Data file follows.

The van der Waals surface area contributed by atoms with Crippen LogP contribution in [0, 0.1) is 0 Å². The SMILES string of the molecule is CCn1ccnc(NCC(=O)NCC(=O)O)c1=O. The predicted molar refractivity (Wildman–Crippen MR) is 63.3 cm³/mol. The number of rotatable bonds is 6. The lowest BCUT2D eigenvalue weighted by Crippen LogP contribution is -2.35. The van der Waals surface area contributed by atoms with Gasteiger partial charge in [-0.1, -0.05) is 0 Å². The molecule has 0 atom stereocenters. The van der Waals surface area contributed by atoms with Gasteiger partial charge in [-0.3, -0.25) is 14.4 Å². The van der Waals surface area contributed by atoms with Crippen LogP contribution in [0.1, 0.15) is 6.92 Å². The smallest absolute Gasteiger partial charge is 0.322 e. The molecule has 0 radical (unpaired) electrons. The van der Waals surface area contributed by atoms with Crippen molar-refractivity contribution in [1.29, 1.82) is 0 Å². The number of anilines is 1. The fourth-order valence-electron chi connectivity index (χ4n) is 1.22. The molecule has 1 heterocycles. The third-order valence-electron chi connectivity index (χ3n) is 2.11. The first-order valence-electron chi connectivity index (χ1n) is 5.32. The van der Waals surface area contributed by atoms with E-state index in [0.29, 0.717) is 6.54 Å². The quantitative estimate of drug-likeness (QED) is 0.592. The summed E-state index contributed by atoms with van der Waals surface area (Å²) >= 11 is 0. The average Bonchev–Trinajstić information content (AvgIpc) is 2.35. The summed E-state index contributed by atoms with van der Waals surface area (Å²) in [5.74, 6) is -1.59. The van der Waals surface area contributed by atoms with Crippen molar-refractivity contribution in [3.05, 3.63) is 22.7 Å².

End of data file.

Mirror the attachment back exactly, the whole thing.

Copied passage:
The van der Waals surface area contributed by atoms with Crippen LogP contribution in [0, 0.1) is 0 Å². The SMILES string of the molecule is CCn1ccnc(NCC(=O)NCC(=O)O)c1=O. The predicted molar refractivity (Wildman–Crippen MR) is 63.3 cm³/mol. The number of rotatable bonds is 6. The lowest BCUT2D eigenvalue weighted by Crippen LogP contribution is -2.35. The van der Waals surface area contributed by atoms with Gasteiger partial charge in [-0.1, -0.05) is 0 Å². The molecule has 0 atom stereocenters. The van der Waals surface area contributed by atoms with Gasteiger partial charge in [-0.3, -0.25) is 14.4 Å². The van der Waals surface area contributed by atoms with Crippen LogP contribution in [0.1, 0.15) is 6.92 Å². The smallest absolute Gasteiger partial charge is 0.322 e. The molecule has 0 radical (unpaired) electrons. The van der Waals surface area contributed by atoms with Crippen molar-refractivity contribution in [1.29, 1.82) is 0 Å². The number of anilines is 1. The fourth-order valence-electron chi connectivity index (χ4n) is 1.22. The molecule has 1 heterocycles. The third-order valence-electron chi connectivity index (χ3n) is 2.11. The first-order valence-electron chi connectivity index (χ1n) is 5.32. The van der Waals surface area contributed by atoms with E-state index in [0.29, 0.717) is 6.54 Å². The quantitative estimate of drug-likeness (QED) is 0.592. The summed E-state index contributed by atoms with van der Waals surface area (Å²) >= 11 is 0. The average Bonchev–Trinajstić information content (AvgIpc) is 2.35. The summed E-state index contributed by atoms with van der Waals surface area (Å²) in [5.74, 6) is -1.59. The van der Waals surface area contributed by atoms with Crippen molar-refractivity contribution in [3.05, 3.63) is 22.7 Å².